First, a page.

Avoiding 'Greater Bloodshed'
In December, Obama signed legislation passed with bipartisan support that authorizes -- but does not require -- the U.S. president to provide lethal military aid to Ukraine.
But Obama has resisted providing such assistance despite the pressure from lawmakers and public statements by top military brass, including U.S. Secretary of Defense Ashton Carter, supporting lethal aid to Kyiv.
'The president has all the authority he needs to do it. He just needs to have the will to do it,' Engel told RFE/RL. 'Even the new defense secretary has indicated that this is what we should be doing. There are lots of people who believe that this is what we should be doing.'
The White House, however, is also facing counterpressure from key European allies that oppose sending weapons to Kyiv. The allies fear that the arms could fuel an escalation in eastern Ukraine, where a fragile cease-fire has been in place since February 15 under a peace agreement brokered in Minsk.
Germany's ambassador to the United States, Peter Wittig, told The Associated Press in a March 9 interview that in a February meeting with German Chancellor Angela Merkel, the two leaders agreed not to deliver 'lethal defensive weapons [to Ukraine] at this time.'
At the Senate Foreign Relations Committee hearing the day after the interview, Corker accused the Obama administration of duplicity in its handling of the issue.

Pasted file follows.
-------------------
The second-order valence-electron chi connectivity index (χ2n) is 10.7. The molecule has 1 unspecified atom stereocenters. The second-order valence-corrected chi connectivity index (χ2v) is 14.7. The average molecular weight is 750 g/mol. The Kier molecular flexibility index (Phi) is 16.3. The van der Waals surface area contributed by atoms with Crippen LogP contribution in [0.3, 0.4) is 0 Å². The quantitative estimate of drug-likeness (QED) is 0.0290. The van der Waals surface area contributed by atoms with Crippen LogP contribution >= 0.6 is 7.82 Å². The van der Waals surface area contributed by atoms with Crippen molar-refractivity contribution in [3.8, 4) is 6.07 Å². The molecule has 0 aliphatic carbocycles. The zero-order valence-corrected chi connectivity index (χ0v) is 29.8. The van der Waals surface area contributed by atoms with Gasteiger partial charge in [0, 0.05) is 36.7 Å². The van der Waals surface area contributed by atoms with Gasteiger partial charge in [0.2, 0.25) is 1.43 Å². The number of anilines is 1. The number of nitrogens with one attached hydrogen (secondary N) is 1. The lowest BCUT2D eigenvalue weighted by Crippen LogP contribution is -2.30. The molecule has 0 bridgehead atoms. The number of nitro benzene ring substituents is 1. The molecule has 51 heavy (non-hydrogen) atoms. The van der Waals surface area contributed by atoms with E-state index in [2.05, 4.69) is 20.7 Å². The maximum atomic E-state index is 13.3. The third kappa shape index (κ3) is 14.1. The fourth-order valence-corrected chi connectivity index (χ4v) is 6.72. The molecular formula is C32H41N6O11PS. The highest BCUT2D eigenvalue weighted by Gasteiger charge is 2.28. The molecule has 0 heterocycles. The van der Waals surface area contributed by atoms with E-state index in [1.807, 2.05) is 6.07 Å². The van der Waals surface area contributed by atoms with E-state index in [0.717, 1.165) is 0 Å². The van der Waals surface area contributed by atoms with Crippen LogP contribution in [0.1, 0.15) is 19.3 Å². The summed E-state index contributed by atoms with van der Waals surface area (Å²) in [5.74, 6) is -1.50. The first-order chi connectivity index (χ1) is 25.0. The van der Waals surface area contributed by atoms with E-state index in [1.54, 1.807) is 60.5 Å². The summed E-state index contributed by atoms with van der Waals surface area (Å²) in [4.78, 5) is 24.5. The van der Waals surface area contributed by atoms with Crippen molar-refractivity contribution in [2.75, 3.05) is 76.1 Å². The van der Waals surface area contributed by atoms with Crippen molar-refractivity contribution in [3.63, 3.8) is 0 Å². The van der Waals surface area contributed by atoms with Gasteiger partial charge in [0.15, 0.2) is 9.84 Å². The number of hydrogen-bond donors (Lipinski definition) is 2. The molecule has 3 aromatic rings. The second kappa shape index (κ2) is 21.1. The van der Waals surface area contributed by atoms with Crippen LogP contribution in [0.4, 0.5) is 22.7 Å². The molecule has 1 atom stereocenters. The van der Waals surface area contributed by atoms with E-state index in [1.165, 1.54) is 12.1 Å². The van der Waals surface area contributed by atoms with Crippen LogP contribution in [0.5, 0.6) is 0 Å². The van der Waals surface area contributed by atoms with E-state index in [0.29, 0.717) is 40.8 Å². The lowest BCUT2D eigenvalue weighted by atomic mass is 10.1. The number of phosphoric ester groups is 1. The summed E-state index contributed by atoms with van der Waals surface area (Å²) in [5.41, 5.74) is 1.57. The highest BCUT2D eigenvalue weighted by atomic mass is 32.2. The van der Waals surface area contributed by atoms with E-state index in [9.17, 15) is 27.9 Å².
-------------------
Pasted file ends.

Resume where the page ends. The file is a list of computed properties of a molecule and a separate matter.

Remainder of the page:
'Germany's ambassador to the United States says that President Obama privately pledged to Chancellor Merkel in February that the United States will not deliver lethal military assistance to Ukraine despite the fact that he and other administration officials continue to tell the American public that they are seriously considering this policy,' Corker said.
The committee's ranking Democrat, Senator Bob Menendez of New Jersey, told the hearing that a diplomatic solution to the conflict in Ukraine was only possible if Russian President Vladimir Putin 'believes that the cost of continuing to ravage Ukraine is simply too high.'
'Providing nonlethal equipment, like night-vision goggles, is all well and good, but giving Ukrainians the ability to see Russians coming -- but not the weapons to stop them -- is not the answer,' Menendez said.
The White House, meanwhile, has yet to budge publicly from its stance on arming Ukraine despite the calls to do so. White House spokesman Josh Earnest told reporters in Washington on March 11 that lethal military assistance 'almost by definition' would 'lead to greater bloodshed.'
'The fact is, our engagement here and our support for these ongoing diplomatic negotiations is that we are trying to avoid greater bloodshed,' Earnest said. 'So that is one thing that President [Obama] is mindful of.'
He added that it was unlikely that the United States 'would be able to provide enough military support to the Ukrainian military that they could overwhelm the military operations that are currently being backed by Russia.'
Copyright (c) 2015. RFE/RL, Inc. Reprinted with the permission of Radio Free Europe/Radio Liberty, 1201 Connecticut Ave., N.W. Washington DC 20036.
|Join the GlobalSecurity.org mailing list|